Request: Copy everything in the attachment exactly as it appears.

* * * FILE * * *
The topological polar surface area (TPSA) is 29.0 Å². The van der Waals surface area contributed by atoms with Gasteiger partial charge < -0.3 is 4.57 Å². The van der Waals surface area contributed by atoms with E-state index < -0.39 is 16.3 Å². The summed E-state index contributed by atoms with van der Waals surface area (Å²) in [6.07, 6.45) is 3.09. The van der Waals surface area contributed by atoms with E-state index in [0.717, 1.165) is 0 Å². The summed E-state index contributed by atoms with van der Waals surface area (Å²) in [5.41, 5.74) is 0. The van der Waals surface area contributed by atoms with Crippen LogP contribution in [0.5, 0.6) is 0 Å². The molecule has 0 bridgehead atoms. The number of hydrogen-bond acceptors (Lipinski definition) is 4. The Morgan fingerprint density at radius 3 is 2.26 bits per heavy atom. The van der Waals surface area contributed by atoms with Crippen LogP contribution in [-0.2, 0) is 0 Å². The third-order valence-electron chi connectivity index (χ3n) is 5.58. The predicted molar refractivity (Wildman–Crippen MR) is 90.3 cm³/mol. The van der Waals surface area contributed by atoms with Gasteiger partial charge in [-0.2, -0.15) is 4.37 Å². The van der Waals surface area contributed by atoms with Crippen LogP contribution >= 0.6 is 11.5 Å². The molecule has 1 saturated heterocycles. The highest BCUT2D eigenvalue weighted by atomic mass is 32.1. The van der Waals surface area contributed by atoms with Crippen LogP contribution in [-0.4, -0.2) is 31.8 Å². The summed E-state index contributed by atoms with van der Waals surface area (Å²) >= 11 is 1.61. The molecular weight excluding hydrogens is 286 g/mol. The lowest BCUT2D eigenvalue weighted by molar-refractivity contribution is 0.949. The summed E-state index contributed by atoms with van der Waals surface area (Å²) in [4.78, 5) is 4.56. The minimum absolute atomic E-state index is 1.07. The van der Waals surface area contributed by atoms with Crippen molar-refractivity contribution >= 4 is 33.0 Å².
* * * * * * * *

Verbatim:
The topological polar surface area (TPSA) is 29.0 Å². The van der Waals surface area contributed by atoms with Gasteiger partial charge < -0.3 is 4.57 Å². The van der Waals surface area contributed by atoms with E-state index < -0.39 is 16.3 Å². The summed E-state index contributed by atoms with van der Waals surface area (Å²) in [6.07, 6.45) is 3.09. The van der Waals surface area contributed by atoms with E-state index in [0.717, 1.165) is 0 Å². The summed E-state index contributed by atoms with van der Waals surface area (Å²) in [5.41, 5.74) is 0. The van der Waals surface area contributed by atoms with Crippen LogP contribution in [0.5, 0.6) is 0 Å². The molecule has 0 bridgehead atoms. The number of hydrogen-bond acceptors (Lipinski definition) is 4. The Morgan fingerprint density at radius 3 is 2.26 bits per heavy atom. The van der Waals surface area contributed by atoms with Crippen LogP contribution in [-0.2, 0) is 0 Å². The third-order valence-electron chi connectivity index (χ3n) is 5.58. The predicted molar refractivity (Wildman–Crippen MR) is 90.3 cm³/mol. The van der Waals surface area contributed by atoms with Gasteiger partial charge in [-0.2, -0.15) is 4.37 Å². The van der Waals surface area contributed by atoms with Crippen LogP contribution >= 0.6 is 11.5 Å². The molecule has 1 saturated heterocycles. The highest BCUT2D eigenvalue weighted by atomic mass is 32.1. The van der Waals surface area contributed by atoms with Crippen LogP contribution in [-0.4, -0.2) is 31.8 Å². The summed E-state index contributed by atoms with van der Waals surface area (Å²) >= 11 is 1.61. The molecular weight excluding hydrogens is 286 g/mol. The lowest BCUT2D eigenvalue weighted by molar-refractivity contribution is 0.949. The summed E-state index contributed by atoms with van der Waals surface area (Å²) in [4.78, 5) is 4.56. The minimum absolute atomic E-state index is 1.07. The van der Waals surface area contributed by atoms with Crippen molar-refractivity contribution >= 4 is 33.0 Å².